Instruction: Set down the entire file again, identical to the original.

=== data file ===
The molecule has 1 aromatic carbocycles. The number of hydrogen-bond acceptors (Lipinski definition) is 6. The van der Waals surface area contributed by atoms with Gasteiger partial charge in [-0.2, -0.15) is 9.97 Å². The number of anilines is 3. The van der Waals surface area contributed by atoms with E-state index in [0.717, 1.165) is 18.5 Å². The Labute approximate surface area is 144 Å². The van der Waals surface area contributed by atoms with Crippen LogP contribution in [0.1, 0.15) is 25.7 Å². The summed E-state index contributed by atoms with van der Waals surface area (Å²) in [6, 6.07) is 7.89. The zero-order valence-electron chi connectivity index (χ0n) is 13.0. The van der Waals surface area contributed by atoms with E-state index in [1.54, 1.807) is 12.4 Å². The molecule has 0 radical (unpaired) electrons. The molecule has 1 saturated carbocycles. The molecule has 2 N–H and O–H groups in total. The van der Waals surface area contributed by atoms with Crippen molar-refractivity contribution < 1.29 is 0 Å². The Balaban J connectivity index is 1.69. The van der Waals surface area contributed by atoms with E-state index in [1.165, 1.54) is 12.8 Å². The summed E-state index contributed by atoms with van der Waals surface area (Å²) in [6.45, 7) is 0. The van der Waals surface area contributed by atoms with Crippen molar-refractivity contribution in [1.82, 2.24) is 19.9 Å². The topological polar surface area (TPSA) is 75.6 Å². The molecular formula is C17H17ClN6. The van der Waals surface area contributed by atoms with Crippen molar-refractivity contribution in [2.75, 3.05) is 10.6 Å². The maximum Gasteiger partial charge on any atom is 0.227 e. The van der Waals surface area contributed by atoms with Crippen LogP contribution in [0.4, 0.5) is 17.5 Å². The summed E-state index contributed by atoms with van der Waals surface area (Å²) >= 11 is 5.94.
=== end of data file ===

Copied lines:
The molecule has 1 aromatic carbocycles. The number of hydrogen-bond acceptors (Lipinski definition) is 6. The van der Waals surface area contributed by atoms with Gasteiger partial charge in [-0.2, -0.15) is 9.97 Å². The number of anilines is 3. The van der Waals surface area contributed by atoms with E-state index in [0.717, 1.165) is 18.5 Å². The Labute approximate surface area is 144 Å². The van der Waals surface area contributed by atoms with Crippen LogP contribution in [0.1, 0.15) is 25.7 Å². The summed E-state index contributed by atoms with van der Waals surface area (Å²) in [6, 6.07) is 7.89. The zero-order valence-electron chi connectivity index (χ0n) is 13.0. The van der Waals surface area contributed by atoms with E-state index in [1.54, 1.807) is 12.4 Å². The molecule has 0 radical (unpaired) electrons. The molecule has 1 saturated carbocycles. The molecule has 2 N–H and O–H groups in total. The van der Waals surface area contributed by atoms with Crippen molar-refractivity contribution < 1.29 is 0 Å². The Balaban J connectivity index is 1.69. The van der Waals surface area contributed by atoms with E-state index in [1.165, 1.54) is 12.8 Å². The summed E-state index contributed by atoms with van der Waals surface area (Å²) in [6.45, 7) is 0. The van der Waals surface area contributed by atoms with Crippen molar-refractivity contribution in [1.82, 2.24) is 19.9 Å². The topological polar surface area (TPSA) is 75.6 Å². The molecular formula is C17H17ClN6. The van der Waals surface area contributed by atoms with Crippen molar-refractivity contribution in [2.75, 3.05) is 10.6 Å². The maximum Gasteiger partial charge on any atom is 0.227 e. The van der Waals surface area contributed by atoms with Crippen LogP contribution in [0.4, 0.5) is 17.5 Å². The summed E-state index contributed by atoms with van der Waals surface area (Å²) >= 11 is 5.94.